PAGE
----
What you see is what you get. When we are clear, what you see is what you get. There is nothing to hide and nothing to reveal. We are. We no longer hide from ourselves or others.
Usually we present our best foot when meeting with people socially, professionally or even in the privacy of our families. This means that somewhere we know we have another foot; a foot we do not want others to see.
The foursquare below presents this set of beliefs about our interactions with others.
|Fake/ For Show||Authentic/ Honest|
In sādhana everything is to be brought to the front and dissolved. There is no best foot forward or worst foot hidden. We are to work to know all that is within our individuality.
Surprisingly, being given the opportunity to acknowledge the other foot makes people angry. This last year, we worked on accepting our self-loathing. I gave everyone permission to hate, to feel the hate that everyone has inside themselves. People did not want permission because they did not want to face their own feelings of hate. Not only do we want others not to see our dark side; we do not want to see it ourselves. We decide what we as well as others can see.
This presents another foursquare, built around our beliefs about self-presentation and self-concealment:
Even if we own, master and transcend this foursquare, people will still project their imaginings onto us. When we are not identified with what is being projected, though, there is no need for upset or joy. Just quietly watch, marveling at the creativity.
When, instead of being who we really are, we decide who and how we are, we box ourselves in. We act in ways that we have decided express the characteristics we believe we embody. This presentation is motivated by the ideals to which the small self is attached. Being comfortable in our own skin would have us functioning from the Heart, and all would be infused with the Heart. If we are imposing ideas on ourselves, then only our outer shell will mimic those ideals. Our presentation is only skin-deep. If and when we go deeper, or if something occurs to throw us inward, that shell will no longer be what we present outwardly. When we are tested, we get to see what we are made of; it is not the thin veneer we have presented to the world.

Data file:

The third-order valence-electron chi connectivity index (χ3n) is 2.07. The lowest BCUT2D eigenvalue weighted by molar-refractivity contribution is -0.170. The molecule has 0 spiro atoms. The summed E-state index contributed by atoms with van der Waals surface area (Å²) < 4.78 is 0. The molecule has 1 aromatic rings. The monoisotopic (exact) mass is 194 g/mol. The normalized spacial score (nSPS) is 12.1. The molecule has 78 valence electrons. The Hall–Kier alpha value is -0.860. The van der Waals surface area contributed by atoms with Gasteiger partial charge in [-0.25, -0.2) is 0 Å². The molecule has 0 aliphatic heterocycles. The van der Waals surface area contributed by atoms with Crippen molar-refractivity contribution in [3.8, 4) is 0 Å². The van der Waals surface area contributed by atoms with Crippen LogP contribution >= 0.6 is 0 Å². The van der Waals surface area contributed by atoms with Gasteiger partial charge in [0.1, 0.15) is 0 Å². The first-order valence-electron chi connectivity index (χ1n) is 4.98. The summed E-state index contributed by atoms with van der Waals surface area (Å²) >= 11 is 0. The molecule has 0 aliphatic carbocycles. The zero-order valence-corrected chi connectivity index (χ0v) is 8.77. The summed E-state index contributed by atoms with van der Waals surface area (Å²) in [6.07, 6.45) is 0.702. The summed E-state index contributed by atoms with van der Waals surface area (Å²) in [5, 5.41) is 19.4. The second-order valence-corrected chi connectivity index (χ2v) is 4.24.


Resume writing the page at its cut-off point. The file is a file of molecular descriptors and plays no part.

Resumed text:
There is a reason I trust Swami Muktananda, my Guru. So many events occurred in the ashram that tested all of us. I found myself in many an uncomfortable situation. Each time, Baba could have done something that would have hurt or crushed me. He never did. He always guided me, even when I had done something terribly wrong. He showed me over and over again that what he wanted was what was best for me. And because I was always willing to step up and face my own delusions, we were on the same side of any battle of wills or egos.
This does not mean I did not question. The way to build trust was to question, to commit, to participate. If I had walked around presenting as something I was not, Baba and I never would have cleared out so much of my inner debris. I would not have seen my motivation and its flaws. Over and over again, Baba proved to me that what he wanted for me was true love and happiness. He wanted me to be free in the best sense of the word. He neither wanted nor allowed me to box myself in or have others box me in.
This foursquare shows how we box ourselves in:
|Comfortable in own skin||Uptight/Insecure/Boxed in|
As my time with him went on, it became clear to me that Baba was the same all the way through. He was seamless. There were people who used to say Baba was different in public and in private. Baba was just different with them privately because they themselves were different in public and private. Baba used to say, “The world is as you see it”.
So maybe I am stupid and did not see what others saw. I looked and questioned, and I trust Baba with my physical and spiritual life, both of which he actually saved. For me, Baba was seamless. What I saw was what I got. No regrets. Just my deepest gratitude.
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